- No braille on identification signage
- Insufficient contrast between characters and background
- Incorrect braille dimensions
- Poor character or line spacing
- Decorative fonts
- Improper mounting height
- Lack of ADA signage
To avoid making these mistakes, it’s important to familiarize yourself with the rules and work with a fabricator that has ADA sign expertise.
How Are ADA Sign Specifications Enforced?
Typically, building inspectors are the ones who audit public facilities to determine if ADA sign specifications have been followed. Officially, however, it’s the Department of Justice that enforces all ADA rules and regulations.
What Are the Consequences of Noncompliance?
If signs don’t meet ADA guidelines, business owners can face serious financial repercussions. For starters, the Department of Justice has imposed costly penalties for noncompliance. The maximum penalty for a first-offense Title III violation is $75,000.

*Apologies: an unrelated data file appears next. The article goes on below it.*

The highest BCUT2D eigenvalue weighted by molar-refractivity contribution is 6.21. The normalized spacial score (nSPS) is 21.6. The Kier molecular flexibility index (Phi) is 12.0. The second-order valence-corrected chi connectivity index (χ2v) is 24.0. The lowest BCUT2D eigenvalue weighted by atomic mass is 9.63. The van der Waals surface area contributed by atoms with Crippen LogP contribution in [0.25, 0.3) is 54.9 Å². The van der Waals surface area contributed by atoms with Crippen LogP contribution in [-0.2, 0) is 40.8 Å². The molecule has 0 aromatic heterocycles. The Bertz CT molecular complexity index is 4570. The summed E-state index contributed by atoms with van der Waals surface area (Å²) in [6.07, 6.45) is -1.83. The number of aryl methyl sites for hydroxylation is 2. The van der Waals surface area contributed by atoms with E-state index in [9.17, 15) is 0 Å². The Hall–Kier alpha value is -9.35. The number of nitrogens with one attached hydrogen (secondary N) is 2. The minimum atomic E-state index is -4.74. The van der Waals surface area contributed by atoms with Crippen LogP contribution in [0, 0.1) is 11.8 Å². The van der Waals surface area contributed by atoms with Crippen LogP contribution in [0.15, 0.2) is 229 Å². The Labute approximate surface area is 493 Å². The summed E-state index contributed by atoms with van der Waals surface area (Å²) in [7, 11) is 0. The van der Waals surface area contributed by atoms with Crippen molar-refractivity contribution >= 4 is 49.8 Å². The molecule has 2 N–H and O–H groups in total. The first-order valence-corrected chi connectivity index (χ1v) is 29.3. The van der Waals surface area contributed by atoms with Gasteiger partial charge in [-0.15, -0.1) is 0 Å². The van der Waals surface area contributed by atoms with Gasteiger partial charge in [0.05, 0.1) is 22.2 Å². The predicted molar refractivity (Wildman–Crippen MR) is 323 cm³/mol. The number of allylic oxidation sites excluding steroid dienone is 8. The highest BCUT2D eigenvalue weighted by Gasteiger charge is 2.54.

However, fines aren’t the only thing business owners need to worry about. There’s also the risk of ADA-related lawsuits, bad publicity, and loss of customers.
There’s a lot to keep in mind regarding ADA sign specifications. However, having a basic understanding is the best way to protect your business or your clients from the potential consequences of noncompliance. So, use this guide as a resource to familiarize yourself with the rules, and feel confident you know what’s required.
For clarification or to place an order for your next sign project, contact us at Erie Custom Signs today!